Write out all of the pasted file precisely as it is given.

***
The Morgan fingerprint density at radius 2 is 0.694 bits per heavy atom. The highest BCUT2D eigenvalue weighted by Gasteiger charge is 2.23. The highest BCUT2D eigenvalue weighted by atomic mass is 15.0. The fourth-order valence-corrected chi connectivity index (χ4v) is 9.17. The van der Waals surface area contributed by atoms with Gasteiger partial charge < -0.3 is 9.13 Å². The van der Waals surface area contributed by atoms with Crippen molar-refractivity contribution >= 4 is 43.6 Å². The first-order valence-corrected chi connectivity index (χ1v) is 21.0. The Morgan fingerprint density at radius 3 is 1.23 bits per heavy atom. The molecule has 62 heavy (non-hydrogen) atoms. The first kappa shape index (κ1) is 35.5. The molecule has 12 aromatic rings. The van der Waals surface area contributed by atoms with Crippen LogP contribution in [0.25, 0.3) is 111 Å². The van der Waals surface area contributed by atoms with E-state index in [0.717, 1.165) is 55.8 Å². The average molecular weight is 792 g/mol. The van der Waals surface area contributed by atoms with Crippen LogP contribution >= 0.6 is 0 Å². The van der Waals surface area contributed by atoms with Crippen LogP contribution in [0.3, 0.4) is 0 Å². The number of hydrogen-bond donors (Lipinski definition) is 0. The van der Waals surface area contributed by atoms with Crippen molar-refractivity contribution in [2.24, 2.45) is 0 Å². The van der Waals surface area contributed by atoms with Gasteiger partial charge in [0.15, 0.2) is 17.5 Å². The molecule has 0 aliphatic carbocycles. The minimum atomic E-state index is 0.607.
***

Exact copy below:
The Morgan fingerprint density at radius 2 is 0.694 bits per heavy atom. The highest BCUT2D eigenvalue weighted by Gasteiger charge is 2.23. The highest BCUT2D eigenvalue weighted by atomic mass is 15.0. The fourth-order valence-corrected chi connectivity index (χ4v) is 9.17. The van der Waals surface area contributed by atoms with Gasteiger partial charge < -0.3 is 9.13 Å². The van der Waals surface area contributed by atoms with Crippen molar-refractivity contribution >= 4 is 43.6 Å². The first-order valence-corrected chi connectivity index (χ1v) is 21.0. The Morgan fingerprint density at radius 3 is 1.23 bits per heavy atom. The molecule has 62 heavy (non-hydrogen) atoms. The first kappa shape index (κ1) is 35.5. The molecule has 12 aromatic rings. The van der Waals surface area contributed by atoms with Crippen LogP contribution in [0.25, 0.3) is 111 Å². The van der Waals surface area contributed by atoms with E-state index in [0.717, 1.165) is 55.8 Å². The average molecular weight is 792 g/mol. The van der Waals surface area contributed by atoms with Crippen LogP contribution >= 0.6 is 0 Å². The van der Waals surface area contributed by atoms with Crippen LogP contribution in [0.3, 0.4) is 0 Å². The number of hydrogen-bond donors (Lipinski definition) is 0. The van der Waals surface area contributed by atoms with Crippen molar-refractivity contribution in [2.24, 2.45) is 0 Å². The van der Waals surface area contributed by atoms with Gasteiger partial charge in [0.15, 0.2) is 17.5 Å². The molecule has 0 aliphatic carbocycles. The minimum atomic E-state index is 0.607.